the Monty hall problem



The Monty hall problem is (from wiki)

Suppose you’re on a game show, and you’re given the choice of three doors: Behind one door is a car; behind the others, goats. You pick a door, say No. 1, and the host, who knows what’s behind the doors, opens another door, say No. 3, which has a goat. He then says to you, “Do you want to pick door No. 2?” Is it to your advantage to switch your choice?

So the answer is supposed to be switching doors as that gives you 2/3 chance opposed to not switching which only gives you a 1/3 chance, but I can’t seem to wrap my head around Why?

In: Mathematics

The key point to make is that the host can NOT reveal the winning door. Thus, by opening one of the “dummy” doors, some information is given by the host.

It’s easy just to write out the possibilities.

1.) You pick the prize door. host reveals a dummy at random.

2.) You pick one dummy door, host reveals the other dummy door. You swap and win.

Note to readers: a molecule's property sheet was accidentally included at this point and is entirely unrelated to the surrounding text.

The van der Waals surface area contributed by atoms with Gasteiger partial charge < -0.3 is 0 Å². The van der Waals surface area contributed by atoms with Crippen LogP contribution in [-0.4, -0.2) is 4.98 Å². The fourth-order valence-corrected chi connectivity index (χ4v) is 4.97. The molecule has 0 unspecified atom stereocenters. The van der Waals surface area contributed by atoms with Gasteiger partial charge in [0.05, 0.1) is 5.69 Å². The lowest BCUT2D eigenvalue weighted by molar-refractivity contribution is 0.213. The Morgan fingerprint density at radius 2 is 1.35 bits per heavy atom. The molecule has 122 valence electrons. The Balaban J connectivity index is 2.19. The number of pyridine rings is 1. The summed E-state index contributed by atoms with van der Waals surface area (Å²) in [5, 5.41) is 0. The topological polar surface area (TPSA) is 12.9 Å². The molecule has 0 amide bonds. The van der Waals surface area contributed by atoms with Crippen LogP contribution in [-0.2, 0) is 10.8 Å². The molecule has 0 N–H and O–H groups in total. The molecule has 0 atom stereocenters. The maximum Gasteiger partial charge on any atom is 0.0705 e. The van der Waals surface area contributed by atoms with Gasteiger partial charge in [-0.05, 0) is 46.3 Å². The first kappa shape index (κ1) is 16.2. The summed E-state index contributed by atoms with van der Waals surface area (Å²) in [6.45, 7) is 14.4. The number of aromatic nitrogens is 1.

3.) You pick the second “dummy” door, host has to reveal the first “dummy”. You swap and win.

There’s a 1/3 chance you initially picked the correct door. If you opt not to change doors, it remains a 1/3 chance.

There’s a 2/3 chance you initially picked the wrong door. Picking the wrong door forces the host to open the other wrong door, which means the remaining door has to be the correct one. In other words, you have a 2/3 chance of winning if you choose to switch doors. Picking the wrong door initially and then switching guarantees that you win.

I disagree with all previous answers. sorry to the teacher…. This is a probability question there are 9 alternatives. Not a fractions question

TLDR; The host cannot choose a car and cannot choose the contestants door. Also there are more goats than cars. The combination of these two result in a 2/3 probability that both people chose goats. so it is better for the contestant to change their choice.